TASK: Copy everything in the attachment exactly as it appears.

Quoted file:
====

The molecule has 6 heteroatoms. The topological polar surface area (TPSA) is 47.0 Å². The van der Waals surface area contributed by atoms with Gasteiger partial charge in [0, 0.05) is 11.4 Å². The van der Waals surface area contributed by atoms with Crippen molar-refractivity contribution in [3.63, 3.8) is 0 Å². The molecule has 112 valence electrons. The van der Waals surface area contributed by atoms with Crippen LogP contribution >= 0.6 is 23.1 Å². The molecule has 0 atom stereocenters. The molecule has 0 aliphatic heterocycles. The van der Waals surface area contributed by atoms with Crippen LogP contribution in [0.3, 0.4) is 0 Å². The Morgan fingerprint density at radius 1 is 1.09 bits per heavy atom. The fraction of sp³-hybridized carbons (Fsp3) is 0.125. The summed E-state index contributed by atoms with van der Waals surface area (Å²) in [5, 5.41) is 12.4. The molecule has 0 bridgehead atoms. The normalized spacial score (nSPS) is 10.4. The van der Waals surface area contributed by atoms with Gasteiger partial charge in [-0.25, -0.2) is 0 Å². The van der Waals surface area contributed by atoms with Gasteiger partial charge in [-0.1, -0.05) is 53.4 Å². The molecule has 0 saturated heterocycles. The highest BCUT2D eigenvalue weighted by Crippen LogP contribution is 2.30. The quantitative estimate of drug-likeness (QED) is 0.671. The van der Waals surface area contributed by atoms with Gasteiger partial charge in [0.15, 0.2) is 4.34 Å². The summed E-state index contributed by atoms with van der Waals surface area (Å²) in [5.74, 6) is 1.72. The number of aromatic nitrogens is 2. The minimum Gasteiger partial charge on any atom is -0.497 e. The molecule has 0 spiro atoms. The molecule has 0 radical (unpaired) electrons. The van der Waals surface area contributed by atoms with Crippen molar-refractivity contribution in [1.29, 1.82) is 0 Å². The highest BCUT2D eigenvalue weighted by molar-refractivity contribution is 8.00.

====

The molecule has 6 heteroatoms. The topological polar surface area (TPSA) is 47.0 Å². The van der Waals surface area contributed by atoms with Gasteiger partial charge in [0, 0.05) is 11.4 Å². The van der Waals surface area contributed by atoms with Crippen molar-refractivity contribution in [3.63, 3.8) is 0 Å². The molecule has 112 valence electrons. The van der Waals surface area contributed by atoms with Crippen LogP contribution >= 0.6 is 23.1 Å². The molecule has 0 atom stereocenters. The molecule has 0 aliphatic heterocycles. The van der Waals surface area contributed by atoms with Crippen LogP contribution in [0.3, 0.4) is 0 Å². The Morgan fingerprint density at radius 1 is 1.09 bits per heavy atom. The fraction of sp³-hybridized carbons (Fsp3) is 0.125. The summed E-state index contributed by atoms with van der Waals surface area (Å²) in [5, 5.41) is 12.4. The molecule has 0 bridgehead atoms. The normalized spacial score (nSPS) is 10.4. The van der Waals surface area contributed by atoms with Gasteiger partial charge in [-0.25, -0.2) is 0 Å². The van der Waals surface area contributed by atoms with Gasteiger partial charge in [-0.1, -0.05) is 53.4 Å². The molecule has 0 saturated heterocycles. The highest BCUT2D eigenvalue weighted by Crippen LogP contribution is 2.30. The quantitative estimate of drug-likeness (QED) is 0.671. The van der Waals surface area contributed by atoms with Gasteiger partial charge in [0.15, 0.2) is 4.34 Å². The summed E-state index contributed by atoms with van der Waals surface area (Å²) in [5.74, 6) is 1.72. The number of aromatic nitrogens is 2. The minimum Gasteiger partial charge on any atom is -0.497 e. The molecule has 0 spiro atoms. The molecule has 0 radical (unpaired) electrons. The van der Waals surface area contributed by atoms with Crippen molar-refractivity contribution in [1.29, 1.82) is 0 Å². The highest BCUT2D eigenvalue weighted by molar-refractivity contribution is 8.00.